I began making inquiries and eventually found a trainer who I believed could take a year-old dog and within a year turn the pup into a search-and-rescue dog. The next hurdle would be to find appropriate dogs to train. After a phone call to my friend and mentor, Bonnie, who was deeply involved in assistance dog training, the whole thing really started rolling. When I told Bonnie that I needed dogs for this new program, she said, “Oh! I think I have the perfect dog for you.”

Ana had been given to Bonnie in the hope that the highly intelligent dog could be trained as an assistance dog. Bonnie knew quickly that Ana wouldn’t make a good assistance dog—she was a fast learner and had the right attitude, but wasn’t mellow enough. When I asked Bonnie where I could find dogs to train as search-and-rescue dogs, it clicked in her mind: Ana would be perfect!

And she was.

When I drove to Bonnie’s to pick up Ana, Bonnie led me out to a large fenced paddock where at least twenty-five golden retrievers were all playing happily together. She opened the gate and let the dogs into a big barn area where they began to run together in an enormous golden circle around the barn. I noticed that one, and only one, of the dogs had stopped to pick up a stick and now galloped merrily around us holding the stick firmly in its mouth. Bonnie smiled at me and said, “Wilma, can you pick out the dog I have in mind for you?”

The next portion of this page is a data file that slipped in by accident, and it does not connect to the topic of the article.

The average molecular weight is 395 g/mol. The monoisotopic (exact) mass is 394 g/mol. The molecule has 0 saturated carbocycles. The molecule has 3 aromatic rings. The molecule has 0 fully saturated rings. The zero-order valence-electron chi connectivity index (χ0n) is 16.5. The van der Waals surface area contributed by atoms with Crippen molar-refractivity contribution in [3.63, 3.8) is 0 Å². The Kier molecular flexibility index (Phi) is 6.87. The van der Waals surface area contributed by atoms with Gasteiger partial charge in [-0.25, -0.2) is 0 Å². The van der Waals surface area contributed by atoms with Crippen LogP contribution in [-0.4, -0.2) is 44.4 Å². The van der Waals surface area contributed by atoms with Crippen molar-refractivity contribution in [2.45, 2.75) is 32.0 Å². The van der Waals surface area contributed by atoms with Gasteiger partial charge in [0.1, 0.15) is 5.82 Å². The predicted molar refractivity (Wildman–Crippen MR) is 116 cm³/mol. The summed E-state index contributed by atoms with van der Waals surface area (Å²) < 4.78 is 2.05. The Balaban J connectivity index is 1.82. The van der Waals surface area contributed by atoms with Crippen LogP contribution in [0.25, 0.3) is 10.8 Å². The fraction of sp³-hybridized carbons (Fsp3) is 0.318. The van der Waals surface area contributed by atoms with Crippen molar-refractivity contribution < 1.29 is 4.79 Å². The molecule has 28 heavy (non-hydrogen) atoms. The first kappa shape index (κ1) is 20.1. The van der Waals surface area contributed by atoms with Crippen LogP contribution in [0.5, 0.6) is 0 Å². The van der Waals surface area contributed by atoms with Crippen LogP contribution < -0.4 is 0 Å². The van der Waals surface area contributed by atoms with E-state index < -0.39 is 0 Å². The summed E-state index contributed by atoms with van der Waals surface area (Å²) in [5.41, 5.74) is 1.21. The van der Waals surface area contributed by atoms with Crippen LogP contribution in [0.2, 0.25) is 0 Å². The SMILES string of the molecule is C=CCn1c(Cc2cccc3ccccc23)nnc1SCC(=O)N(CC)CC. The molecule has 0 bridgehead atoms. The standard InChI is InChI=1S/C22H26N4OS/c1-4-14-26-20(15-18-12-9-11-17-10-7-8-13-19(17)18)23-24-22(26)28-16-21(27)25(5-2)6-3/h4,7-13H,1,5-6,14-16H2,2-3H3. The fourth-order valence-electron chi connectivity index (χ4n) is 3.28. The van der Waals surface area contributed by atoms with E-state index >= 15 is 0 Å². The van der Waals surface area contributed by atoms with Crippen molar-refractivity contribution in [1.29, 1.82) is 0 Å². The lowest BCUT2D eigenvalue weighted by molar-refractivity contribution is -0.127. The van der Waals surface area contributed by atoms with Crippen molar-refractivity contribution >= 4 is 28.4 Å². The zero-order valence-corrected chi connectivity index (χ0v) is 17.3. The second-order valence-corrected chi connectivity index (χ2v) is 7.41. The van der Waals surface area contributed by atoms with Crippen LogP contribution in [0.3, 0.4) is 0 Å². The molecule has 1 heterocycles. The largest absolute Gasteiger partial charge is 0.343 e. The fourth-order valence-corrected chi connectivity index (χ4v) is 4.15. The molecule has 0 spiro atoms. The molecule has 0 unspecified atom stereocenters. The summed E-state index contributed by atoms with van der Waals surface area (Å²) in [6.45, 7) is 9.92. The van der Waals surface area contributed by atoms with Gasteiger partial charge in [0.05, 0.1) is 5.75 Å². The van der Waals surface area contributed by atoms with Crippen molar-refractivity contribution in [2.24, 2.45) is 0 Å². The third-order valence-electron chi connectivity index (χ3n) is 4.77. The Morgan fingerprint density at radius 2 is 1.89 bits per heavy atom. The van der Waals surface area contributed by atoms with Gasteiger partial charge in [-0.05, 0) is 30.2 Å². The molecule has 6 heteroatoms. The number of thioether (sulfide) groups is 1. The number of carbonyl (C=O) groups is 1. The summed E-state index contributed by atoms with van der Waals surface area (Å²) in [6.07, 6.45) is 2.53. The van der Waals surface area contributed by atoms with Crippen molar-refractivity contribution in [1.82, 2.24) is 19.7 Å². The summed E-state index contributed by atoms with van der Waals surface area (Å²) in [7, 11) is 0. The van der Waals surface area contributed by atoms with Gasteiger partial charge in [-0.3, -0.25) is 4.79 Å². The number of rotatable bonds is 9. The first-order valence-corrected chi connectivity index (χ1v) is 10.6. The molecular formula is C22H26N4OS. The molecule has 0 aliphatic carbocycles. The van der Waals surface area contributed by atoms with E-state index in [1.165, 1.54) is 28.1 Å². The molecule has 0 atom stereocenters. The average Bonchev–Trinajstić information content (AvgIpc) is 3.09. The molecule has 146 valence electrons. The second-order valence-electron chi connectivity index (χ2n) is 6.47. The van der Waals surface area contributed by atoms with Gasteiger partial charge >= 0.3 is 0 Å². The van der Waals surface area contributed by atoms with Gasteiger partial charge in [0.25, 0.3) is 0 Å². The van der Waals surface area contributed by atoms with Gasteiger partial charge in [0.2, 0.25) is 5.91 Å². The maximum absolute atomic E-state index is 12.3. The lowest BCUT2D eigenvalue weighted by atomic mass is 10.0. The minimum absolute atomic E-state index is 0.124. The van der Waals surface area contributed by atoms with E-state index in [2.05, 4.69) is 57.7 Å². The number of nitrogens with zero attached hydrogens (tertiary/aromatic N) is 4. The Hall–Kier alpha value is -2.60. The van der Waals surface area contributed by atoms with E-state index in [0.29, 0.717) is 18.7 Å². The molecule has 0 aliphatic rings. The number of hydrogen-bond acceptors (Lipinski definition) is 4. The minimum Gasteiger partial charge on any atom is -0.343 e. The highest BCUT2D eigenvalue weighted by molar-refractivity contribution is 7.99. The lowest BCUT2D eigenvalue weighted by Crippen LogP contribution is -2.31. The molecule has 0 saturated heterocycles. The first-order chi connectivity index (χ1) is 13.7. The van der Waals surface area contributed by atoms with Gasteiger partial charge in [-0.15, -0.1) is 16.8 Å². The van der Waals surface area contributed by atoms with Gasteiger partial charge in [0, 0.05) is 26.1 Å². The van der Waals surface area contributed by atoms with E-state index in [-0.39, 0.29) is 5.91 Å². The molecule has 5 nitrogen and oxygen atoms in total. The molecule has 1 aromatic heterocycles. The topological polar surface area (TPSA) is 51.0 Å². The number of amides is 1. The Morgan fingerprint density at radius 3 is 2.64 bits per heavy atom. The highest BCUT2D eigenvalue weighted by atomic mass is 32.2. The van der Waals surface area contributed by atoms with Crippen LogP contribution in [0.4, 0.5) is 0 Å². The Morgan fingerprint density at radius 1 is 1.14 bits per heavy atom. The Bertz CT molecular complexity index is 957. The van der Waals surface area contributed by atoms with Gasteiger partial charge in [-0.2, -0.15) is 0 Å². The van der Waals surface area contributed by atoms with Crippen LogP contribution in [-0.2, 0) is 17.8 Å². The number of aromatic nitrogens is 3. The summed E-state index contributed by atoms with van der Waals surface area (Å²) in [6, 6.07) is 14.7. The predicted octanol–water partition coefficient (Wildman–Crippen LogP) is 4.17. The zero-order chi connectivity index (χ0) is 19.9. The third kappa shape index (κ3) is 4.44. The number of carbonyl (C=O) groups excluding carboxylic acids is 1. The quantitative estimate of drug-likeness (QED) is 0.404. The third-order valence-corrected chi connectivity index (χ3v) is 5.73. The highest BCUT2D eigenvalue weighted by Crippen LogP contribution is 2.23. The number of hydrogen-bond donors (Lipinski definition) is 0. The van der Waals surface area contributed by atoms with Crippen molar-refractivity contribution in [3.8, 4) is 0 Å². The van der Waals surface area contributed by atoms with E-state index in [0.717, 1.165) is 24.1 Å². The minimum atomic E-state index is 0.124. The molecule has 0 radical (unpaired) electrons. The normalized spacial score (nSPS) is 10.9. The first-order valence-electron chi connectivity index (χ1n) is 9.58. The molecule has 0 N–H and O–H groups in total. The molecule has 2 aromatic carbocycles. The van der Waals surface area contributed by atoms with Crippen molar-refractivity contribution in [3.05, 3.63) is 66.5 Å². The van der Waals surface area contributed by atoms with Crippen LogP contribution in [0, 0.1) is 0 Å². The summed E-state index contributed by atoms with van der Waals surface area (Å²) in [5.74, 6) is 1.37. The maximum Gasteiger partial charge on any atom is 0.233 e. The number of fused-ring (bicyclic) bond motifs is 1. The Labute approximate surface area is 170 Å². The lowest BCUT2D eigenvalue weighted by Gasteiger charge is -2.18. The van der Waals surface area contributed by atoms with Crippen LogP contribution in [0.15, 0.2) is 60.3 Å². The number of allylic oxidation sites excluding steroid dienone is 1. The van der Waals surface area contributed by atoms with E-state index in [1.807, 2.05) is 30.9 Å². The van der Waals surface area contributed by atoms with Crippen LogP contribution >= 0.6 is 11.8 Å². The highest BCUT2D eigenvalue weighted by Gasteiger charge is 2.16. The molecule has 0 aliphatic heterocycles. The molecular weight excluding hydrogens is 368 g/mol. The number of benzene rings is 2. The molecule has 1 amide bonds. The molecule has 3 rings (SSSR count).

I hazarded a guess. “The one with the stick?”

Bonnie’s jaw dropped. “That’s her!” she said. It was a lucky guess, but my stock sure went up with Bonnie that day.

I took Ana home with me. She was a wild thing! As Ana flew around the room, leaping over the couch and the coffee table, my three sedate Labs watched her, then looked at me with expressions that said, You’ve got to be kidding. She’s going to live here?

It took the next month for me to teach Ana basic manners. During this time I found two more goldens for the program. The three dogs started their training. Ana was superb. Everything was there: She loved to learn, and her intensity, which had spoiled her chance of success as an ordinary family pet, was one of her strongest traits. She never gave up, but would try, then try again—and keep on trying until she mastered something. When their training was complete, the dogs were ready to be matched with handlers.